Deun Ivory's Art Inspires a Deeper Love
This feature is in the March/April Next Wave Issue. Click here to subscribe.
The well-known adage “art for art’s sake” suggests that artists reserve the inalienable right to make art at will, relying solely on, and being justified fully by, sheer inspiration. Yet as it relates to visual artists of color, such liberties are replaced by a deeper mandate for the work.
Such is the case with the Los Angeles-based multidisciplinary creative Deun Ivory.
Deun Ivory. PHOTO COURTESY OF DEUN IVORY
Through her nonprofit wellness organization, The Body: A Home For Love, the Houston, Texas, native creates art with a deeper, more spiritual assignment: to serve as a reflection of the Black woman’s journey to heal past traumas, specifically as it relates to sexual abuse.
We spoke with the creative about the power of public healing, why beauty is a necessity and passion behind her work.
A still from Deun Ivory’s Black Women Are Worthy short film, which was released in April 2021 as part of Sexual Assault Awareness Month PHOTO COURTESY OF DEUN IVORY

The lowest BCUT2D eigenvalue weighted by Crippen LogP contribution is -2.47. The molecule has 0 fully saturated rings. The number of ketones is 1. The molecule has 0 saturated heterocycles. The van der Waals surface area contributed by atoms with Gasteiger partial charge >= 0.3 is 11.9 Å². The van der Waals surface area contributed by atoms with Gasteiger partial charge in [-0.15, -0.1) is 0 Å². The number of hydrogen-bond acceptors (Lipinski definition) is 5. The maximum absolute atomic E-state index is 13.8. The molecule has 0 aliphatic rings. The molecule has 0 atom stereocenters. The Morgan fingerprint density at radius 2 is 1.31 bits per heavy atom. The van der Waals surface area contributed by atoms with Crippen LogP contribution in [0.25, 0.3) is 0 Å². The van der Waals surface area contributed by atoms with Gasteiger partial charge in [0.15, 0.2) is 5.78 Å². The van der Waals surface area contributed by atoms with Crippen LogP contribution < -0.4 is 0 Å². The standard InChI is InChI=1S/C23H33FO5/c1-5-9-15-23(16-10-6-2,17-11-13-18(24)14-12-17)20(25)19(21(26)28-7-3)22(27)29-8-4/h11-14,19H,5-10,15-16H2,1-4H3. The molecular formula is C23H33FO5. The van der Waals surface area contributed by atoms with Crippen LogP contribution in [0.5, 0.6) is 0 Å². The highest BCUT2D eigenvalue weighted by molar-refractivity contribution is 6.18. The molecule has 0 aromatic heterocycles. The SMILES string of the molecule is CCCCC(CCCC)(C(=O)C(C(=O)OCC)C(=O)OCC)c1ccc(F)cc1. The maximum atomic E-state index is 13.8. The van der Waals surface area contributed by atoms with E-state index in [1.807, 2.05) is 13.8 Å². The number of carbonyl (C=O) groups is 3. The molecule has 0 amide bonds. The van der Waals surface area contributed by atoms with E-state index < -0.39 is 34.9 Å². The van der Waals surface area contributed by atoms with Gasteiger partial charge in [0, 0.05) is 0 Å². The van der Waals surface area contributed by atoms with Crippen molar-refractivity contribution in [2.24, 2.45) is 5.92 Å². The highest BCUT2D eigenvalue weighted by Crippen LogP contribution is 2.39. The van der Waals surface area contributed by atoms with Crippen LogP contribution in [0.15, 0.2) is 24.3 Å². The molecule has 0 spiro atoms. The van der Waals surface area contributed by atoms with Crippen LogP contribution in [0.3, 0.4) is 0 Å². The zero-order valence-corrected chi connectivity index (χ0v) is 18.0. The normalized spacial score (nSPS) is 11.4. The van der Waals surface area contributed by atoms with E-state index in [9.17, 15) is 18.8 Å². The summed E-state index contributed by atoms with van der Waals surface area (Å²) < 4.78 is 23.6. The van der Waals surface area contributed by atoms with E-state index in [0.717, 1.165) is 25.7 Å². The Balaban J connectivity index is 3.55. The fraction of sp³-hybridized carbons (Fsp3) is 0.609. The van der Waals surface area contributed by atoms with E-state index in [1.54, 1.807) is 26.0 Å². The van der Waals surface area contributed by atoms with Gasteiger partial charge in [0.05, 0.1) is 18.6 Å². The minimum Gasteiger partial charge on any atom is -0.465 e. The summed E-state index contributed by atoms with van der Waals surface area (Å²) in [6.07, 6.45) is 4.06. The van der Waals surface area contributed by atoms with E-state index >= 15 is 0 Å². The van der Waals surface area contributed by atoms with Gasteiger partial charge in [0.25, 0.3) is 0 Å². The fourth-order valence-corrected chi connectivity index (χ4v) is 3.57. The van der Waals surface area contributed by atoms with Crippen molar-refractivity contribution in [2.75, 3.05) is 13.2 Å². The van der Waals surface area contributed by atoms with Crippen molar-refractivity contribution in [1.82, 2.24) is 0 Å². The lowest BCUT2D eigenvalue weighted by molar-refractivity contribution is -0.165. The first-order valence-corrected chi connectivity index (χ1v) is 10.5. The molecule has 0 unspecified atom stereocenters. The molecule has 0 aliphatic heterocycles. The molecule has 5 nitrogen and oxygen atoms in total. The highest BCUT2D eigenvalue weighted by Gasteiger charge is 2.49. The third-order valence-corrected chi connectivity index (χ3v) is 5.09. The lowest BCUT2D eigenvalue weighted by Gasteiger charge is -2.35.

Understanding that you were not formally trained as an artist, where would you say that your talent comes from?
They are all gifts. Photography is something that comes to me naturally, and I sharpen that skill as I move forward. I dance, write, sing and I am also a filmmaker. All these disciplines are a part of the greater work.
How would you express the intentions attached to your art?
At their core, these works are love offerings—an extension of my healing journey and a perspective on what I believe beauty looks like. Before I fully knew what it was, people saw themselves in my work, like I was reflecting something restorative.
A self-portrait of the creator. PHOTO COURTESY OF DEUN IVORY
Who were your early champions who encouraged you to lean into your gifts?
I was the black sheep of the family, but my mother, who had me at 16, always gave me the permission and freedom to become authentically myself. Removing barriers allowed me to be who I wanted to be; she made the sky the limit.
Why was it necessary for art to come and rescue you?
Art was my escape. As with many Black people, when we experience trauma, we need a way to release in some form. I began publicly healing. Working on my inner child. Using my imagination in that way.
Where would you say your creative path is leading you?
The creative path is always leading me to return home to myself, to a place of sustainable joy as a Black woman. That pursuit is what informs my work. It’s where I create from. It’s how I make decisions in my life. God is pushing me through my art, to push myself and Black women forward to experience joy.